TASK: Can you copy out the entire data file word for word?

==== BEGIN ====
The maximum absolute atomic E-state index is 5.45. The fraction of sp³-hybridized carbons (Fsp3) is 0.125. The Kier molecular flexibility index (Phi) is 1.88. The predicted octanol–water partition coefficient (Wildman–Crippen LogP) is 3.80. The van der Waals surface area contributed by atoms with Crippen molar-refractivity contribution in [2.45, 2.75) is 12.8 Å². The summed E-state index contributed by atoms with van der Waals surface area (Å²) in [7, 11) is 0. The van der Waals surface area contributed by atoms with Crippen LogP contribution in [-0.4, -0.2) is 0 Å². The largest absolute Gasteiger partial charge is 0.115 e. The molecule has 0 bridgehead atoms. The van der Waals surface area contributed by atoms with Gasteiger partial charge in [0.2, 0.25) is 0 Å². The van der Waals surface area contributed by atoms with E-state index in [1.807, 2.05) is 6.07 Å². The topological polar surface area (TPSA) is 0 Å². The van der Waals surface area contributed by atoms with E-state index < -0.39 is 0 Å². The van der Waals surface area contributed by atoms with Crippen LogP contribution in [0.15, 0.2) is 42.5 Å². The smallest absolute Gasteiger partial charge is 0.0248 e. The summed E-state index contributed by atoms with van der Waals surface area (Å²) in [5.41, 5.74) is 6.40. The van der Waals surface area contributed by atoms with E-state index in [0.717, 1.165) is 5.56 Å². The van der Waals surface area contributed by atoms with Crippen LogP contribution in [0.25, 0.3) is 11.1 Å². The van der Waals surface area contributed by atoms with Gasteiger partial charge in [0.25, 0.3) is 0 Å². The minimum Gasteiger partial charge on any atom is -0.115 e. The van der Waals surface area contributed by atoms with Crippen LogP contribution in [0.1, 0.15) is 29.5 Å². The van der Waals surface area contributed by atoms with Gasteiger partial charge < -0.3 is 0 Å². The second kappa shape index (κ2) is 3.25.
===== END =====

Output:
The maximum absolute atomic E-state index is 5.45. The fraction of sp³-hybridized carbons (Fsp3) is 0.125. The Kier molecular flexibility index (Phi) is 1.88. The predicted octanol–water partition coefficient (Wildman–Crippen LogP) is 3.80. The van der Waals surface area contributed by atoms with Crippen molar-refractivity contribution in [2.45, 2.75) is 12.8 Å². The summed E-state index contributed by atoms with van der Waals surface area (Å²) in [7, 11) is 0. The van der Waals surface area contributed by atoms with Crippen LogP contribution in [-0.4, -0.2) is 0 Å². The largest absolute Gasteiger partial charge is 0.115 e. The molecule has 0 bridgehead atoms. The van der Waals surface area contributed by atoms with Gasteiger partial charge in [0.2, 0.25) is 0 Å². The van der Waals surface area contributed by atoms with E-state index in [1.807, 2.05) is 6.07 Å². The topological polar surface area (TPSA) is 0 Å². The van der Waals surface area contributed by atoms with E-state index < -0.39 is 0 Å². The van der Waals surface area contributed by atoms with Crippen LogP contribution in [0.15, 0.2) is 42.5 Å². The smallest absolute Gasteiger partial charge is 0.0248 e. The summed E-state index contributed by atoms with van der Waals surface area (Å²) in [5.41, 5.74) is 6.40. The van der Waals surface area contributed by atoms with E-state index in [0.717, 1.165) is 5.56 Å². The van der Waals surface area contributed by atoms with Crippen LogP contribution in [0.25, 0.3) is 11.1 Å². The van der Waals surface area contributed by atoms with Gasteiger partial charge in [0.25, 0.3) is 0 Å². The minimum Gasteiger partial charge on any atom is -0.115 e. The van der Waals surface area contributed by atoms with Crippen LogP contribution in [0.1, 0.15) is 29.5 Å². The van der Waals surface area contributed by atoms with Gasteiger partial charge < -0.3 is 0 Å². The second kappa shape index (κ2) is 3.25.